Comparative morphology of reproductive structures in heterosporous water ferns and a reevaluation of the sporocarp
Heterosporous water ferns (Marsileaceae and Salviniaceae) are the only extant group of plants to have evolved heterospory since the Paleozoic. These ferns possess unusual reproductive structures traditionally termed "sporocarps." Using an evolutionary framework, we critically examine the complex homology issues pertaining to these structures. Comparative morphological study reveals that all heterosporous ferns bear indusiate sori on a branched, nonlaminate structure that we refer to as the sorophore; this expanded definition highlights homology previously obscured by the use of different terms. By using a homology-based concept, we aim to discontinue the use of historically and functionally based morphological terminology. We recognize the sorophore envelope as a structure that surrounds the sorophore and sori. The sorophore envelope is present in Marsileaceae as a sclerenchymatous sporocarp wall and in Azolla as a parenchymatous layer, but it is absent in Salvinia. Both homology assessments and phylogenetic character-state reconstructions using the Cretaceous fossil Hydropteris are consistent with a single origin of the sorophore envelope in heterosporous ferns. Consequently, we restrict the term "sporocarp" to a sorophore envelope and all it contains. Traditional usage of "sporocarp" is misleading because it implies homology for nonhomologous structures, and structures historically called sporocarps in Salviniaceae are more appropriately referred to as sori. © 2006 by The University of Chicago. All rights reserved.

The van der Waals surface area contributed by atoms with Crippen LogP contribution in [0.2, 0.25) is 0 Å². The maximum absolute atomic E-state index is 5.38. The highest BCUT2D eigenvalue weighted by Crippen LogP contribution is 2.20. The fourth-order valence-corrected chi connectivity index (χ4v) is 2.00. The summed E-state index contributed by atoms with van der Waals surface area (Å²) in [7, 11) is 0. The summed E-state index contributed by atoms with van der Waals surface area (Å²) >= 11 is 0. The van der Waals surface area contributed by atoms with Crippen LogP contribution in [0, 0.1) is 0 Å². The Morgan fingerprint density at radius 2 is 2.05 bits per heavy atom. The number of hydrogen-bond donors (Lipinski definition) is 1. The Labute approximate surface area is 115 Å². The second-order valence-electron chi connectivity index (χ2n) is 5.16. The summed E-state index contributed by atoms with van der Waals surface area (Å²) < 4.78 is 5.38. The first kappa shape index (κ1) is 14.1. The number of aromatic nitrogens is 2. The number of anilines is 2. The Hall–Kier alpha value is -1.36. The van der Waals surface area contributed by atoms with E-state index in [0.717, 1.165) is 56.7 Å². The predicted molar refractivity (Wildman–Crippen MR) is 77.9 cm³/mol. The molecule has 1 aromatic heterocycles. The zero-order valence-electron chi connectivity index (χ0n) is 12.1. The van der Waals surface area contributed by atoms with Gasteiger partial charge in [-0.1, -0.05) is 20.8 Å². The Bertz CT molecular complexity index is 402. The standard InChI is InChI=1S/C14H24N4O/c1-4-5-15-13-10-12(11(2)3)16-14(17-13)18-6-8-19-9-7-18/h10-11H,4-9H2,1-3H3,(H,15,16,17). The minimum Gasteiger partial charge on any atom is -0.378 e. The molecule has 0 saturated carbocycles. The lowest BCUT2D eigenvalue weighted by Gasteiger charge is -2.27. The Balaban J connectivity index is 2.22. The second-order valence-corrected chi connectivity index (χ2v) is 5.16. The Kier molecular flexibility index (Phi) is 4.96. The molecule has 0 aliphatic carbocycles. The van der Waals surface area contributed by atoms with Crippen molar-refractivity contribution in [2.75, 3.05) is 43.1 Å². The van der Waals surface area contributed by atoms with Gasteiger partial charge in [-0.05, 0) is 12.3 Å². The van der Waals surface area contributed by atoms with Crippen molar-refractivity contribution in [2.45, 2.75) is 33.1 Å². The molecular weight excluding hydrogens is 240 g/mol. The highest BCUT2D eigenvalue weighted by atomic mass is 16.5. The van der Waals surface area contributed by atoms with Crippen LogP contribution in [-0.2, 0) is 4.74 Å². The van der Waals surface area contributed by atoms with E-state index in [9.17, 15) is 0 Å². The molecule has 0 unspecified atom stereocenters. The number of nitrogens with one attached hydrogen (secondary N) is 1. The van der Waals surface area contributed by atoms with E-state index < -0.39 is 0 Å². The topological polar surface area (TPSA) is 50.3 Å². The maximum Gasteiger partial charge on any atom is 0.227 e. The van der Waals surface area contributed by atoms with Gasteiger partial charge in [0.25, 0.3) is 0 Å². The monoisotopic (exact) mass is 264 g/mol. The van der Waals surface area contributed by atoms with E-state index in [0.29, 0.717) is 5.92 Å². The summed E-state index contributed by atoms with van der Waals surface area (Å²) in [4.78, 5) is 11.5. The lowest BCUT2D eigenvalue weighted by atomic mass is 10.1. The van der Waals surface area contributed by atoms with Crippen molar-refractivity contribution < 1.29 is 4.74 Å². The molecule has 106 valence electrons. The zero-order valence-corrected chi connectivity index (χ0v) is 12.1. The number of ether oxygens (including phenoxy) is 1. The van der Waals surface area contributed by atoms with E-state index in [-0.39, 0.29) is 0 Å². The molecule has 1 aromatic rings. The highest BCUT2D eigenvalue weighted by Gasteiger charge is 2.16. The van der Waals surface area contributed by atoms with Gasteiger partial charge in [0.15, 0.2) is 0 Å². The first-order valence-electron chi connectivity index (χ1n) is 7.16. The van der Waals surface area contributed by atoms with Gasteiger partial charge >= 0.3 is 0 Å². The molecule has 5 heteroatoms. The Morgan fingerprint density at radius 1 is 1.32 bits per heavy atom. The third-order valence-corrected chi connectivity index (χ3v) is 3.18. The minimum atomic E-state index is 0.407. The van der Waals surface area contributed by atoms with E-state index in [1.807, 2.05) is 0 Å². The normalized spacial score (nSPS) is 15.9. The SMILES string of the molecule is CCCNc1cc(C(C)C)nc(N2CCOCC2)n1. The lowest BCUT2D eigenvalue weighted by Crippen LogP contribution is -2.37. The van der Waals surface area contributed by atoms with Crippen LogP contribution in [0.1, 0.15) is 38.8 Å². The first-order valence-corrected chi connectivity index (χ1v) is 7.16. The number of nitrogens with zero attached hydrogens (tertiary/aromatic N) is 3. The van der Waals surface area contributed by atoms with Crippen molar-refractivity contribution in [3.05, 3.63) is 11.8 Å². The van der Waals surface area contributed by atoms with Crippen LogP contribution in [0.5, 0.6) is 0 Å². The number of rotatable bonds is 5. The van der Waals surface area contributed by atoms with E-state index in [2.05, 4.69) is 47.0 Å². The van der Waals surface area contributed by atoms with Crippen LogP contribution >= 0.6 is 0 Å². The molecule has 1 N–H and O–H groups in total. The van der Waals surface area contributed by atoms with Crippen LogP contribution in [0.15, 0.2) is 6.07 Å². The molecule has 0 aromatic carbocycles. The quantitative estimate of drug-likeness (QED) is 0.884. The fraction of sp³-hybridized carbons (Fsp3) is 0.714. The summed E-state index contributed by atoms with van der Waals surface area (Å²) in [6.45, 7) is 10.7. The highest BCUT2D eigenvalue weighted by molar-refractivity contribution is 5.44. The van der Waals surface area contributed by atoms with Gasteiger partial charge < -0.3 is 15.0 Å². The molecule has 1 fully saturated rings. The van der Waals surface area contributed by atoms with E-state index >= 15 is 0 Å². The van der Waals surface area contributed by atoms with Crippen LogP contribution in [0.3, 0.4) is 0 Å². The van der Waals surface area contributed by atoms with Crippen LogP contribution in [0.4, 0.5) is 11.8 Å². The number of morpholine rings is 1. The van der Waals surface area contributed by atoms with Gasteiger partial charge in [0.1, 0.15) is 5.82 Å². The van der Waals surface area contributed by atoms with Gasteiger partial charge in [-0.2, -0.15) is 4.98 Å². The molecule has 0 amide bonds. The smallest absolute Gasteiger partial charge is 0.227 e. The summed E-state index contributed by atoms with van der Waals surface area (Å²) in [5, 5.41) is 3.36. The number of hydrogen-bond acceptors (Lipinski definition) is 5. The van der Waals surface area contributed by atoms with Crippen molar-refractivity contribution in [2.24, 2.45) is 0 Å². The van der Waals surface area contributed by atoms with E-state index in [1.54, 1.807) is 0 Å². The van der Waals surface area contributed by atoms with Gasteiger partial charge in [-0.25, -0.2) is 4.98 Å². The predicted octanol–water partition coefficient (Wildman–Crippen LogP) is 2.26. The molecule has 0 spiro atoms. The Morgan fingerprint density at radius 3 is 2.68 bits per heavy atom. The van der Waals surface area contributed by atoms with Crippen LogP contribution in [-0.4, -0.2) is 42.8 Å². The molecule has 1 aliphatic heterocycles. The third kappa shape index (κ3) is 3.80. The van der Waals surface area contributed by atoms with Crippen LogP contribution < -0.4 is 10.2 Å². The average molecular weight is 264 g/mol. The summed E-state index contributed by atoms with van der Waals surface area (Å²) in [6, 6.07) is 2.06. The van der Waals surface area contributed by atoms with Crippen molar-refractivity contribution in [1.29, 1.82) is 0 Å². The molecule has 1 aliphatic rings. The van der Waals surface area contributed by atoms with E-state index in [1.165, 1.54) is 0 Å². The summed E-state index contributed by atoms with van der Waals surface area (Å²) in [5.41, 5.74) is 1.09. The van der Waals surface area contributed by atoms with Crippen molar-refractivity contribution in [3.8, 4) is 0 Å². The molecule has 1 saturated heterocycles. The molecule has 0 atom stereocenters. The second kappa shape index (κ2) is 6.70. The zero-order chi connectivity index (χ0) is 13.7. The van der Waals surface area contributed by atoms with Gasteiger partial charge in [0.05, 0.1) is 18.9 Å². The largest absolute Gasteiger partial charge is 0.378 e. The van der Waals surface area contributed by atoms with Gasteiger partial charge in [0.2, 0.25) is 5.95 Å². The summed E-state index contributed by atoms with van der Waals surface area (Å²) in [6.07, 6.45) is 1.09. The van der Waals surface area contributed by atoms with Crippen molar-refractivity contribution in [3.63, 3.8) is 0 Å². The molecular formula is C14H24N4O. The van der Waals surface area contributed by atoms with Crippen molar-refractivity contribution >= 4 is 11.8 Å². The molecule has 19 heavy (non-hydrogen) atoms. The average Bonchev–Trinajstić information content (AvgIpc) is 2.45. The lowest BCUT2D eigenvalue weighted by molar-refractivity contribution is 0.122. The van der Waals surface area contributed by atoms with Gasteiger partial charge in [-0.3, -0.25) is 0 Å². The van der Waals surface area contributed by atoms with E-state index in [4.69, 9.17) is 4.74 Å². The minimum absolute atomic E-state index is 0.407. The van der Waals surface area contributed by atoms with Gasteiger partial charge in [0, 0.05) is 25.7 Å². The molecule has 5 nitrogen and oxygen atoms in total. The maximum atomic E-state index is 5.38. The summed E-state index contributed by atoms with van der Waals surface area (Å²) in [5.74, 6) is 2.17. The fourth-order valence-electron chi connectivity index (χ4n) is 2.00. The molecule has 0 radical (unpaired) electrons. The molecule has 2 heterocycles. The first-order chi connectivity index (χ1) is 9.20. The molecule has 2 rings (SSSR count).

Nagalingum, NS; Schneider, H; Pryer, KM
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